Last month, Vancouver-based Thinkific went public on the Toronto Stock Exchange (TSX), raising $150+ million. Just like I analyzed Coursera’s IPO filings, I read through Thinkific’s 230-page IPO prospectus.
Since Thinkific (stock symbol: THNC) went public on the TSX, it took me a while to find the prospectus. After a bit of digging, I found it at sedar.com.
Thinkific is part of a group of companies that lets anyone offer online courses and collect payments, and that provides tools to market and acquire students. Their main audiences aren’t traditional educators, but “businesses and entrepreneurs”.
“Thinkific was founded to solve problems for entrepreneurs and businesses seeking to use online education for growth.”
– Thinkific IPO Prospectus
The simplest way to describe Thinkific is as an ecommerce platform for creators to launch online courses under their own brand.
Since the pandemic, we have seen significant investor activity in this space. Last year, Teachable was acquired for $250 million. And just a couple weeks ago, Kajabi raised $550 million at a $2 billion valuation.
In 2020, the total revenue earned by Thinkific course creators, or Gross Merchandise Value (GMV), was $276 million, up from $1 million in 2015. In their latest quarterly report (Q1 2021), GMV reached $107.1 million.
Thinkific customers include course creators ranging from individual entrepreneurs to large enterprises like Shopify, Hootsuite, Petco, and Fiverr. Some of these platforms offer their courses for free.
Thinkific: By The Numbers
At the end of 2020, Thinkific had 50k active creators and 66 million course enrollments from 21 million students.
Thinkific: By the Numbers
In 2019, Thinkific had a profit of $291k. But in 2020, they raised $22M, doubled headcount, increased spending from $7.4 to $18.1M, and ended up with a net loss of $1.3M.
Thinkific traded profitability for growth. It might seem pandemic related, but the transition had already begun in Q2 of 2019 as shown by the quarterly reports below.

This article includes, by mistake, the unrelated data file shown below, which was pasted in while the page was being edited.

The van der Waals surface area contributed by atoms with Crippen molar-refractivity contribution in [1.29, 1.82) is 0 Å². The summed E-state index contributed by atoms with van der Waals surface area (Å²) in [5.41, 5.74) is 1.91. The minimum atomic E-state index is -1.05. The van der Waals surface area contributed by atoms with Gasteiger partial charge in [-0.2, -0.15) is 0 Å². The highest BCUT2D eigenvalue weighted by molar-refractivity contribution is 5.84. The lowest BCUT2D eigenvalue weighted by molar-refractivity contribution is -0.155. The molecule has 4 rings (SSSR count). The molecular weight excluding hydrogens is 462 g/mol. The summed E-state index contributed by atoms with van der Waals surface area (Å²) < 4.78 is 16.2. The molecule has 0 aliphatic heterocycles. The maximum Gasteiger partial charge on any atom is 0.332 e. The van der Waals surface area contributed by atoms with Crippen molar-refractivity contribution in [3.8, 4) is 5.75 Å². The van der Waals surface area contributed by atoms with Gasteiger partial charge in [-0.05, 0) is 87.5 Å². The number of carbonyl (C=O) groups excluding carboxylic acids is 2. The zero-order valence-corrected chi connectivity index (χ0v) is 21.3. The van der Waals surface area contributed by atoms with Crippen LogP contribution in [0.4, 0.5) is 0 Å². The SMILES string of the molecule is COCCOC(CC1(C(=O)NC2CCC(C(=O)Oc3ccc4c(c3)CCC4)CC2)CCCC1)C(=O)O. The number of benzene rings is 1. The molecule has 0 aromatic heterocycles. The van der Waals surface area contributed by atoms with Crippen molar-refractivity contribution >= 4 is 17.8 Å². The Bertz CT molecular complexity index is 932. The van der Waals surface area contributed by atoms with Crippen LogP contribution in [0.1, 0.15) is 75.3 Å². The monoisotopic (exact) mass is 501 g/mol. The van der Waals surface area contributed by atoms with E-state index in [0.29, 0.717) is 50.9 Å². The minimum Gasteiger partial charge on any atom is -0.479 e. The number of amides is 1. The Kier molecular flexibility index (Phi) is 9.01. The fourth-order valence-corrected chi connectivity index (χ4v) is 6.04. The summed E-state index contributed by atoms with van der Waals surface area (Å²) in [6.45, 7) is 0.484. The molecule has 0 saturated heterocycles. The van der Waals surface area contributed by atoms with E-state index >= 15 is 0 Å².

The strategy seems to have worked. In the most recent quarter, the company’s revenue grew by 152% from $3.3M in Q1 2020 to $8.3M in Q1 2021.
Thinkific: Q1 2020 vs 2021
|Average Revenue per User (“ARPU”)
|Annual Recurring Revenue (“ARR”)
|Gross Merchandise Volume
In 2020, Thinkific’s biggest market was the United States: more than half their revenue (around $11 million) came from the US. Canada, where Thinkific is based, accounted for $1.9 million. And the rest of the world accounted for $8.2 million.
Udemy vs Thinkific
Udemy also lets anyone launch online courses. The big difference is that in Thinkific’s case, you can launch these courses under your own brand. Creators also don’t have to share a significant percentage of their revenue like they do with Udemy, and they get access to their own students.
Udemy’s advantage is its immense marketing power, making it one of the most-visited websites on the Web. But when I analyzed Udemy’s catalog, I found that Udemy’s top-20% courses by enrollment account for 90% of all enrollments. The median enrollment for a Udemy course was just 188. And creators are subject to Udemy’s changing policies on revenue sharing.
If you can market your own courses or have a following on major social media platforms, Thinkific and its competitors may be a way to go.
The dynamics at play are very similar to Amazon vs Shopify (which allows you to launch your own ecommerce platform). Udemy is Amazon while Thinkific is Shopify.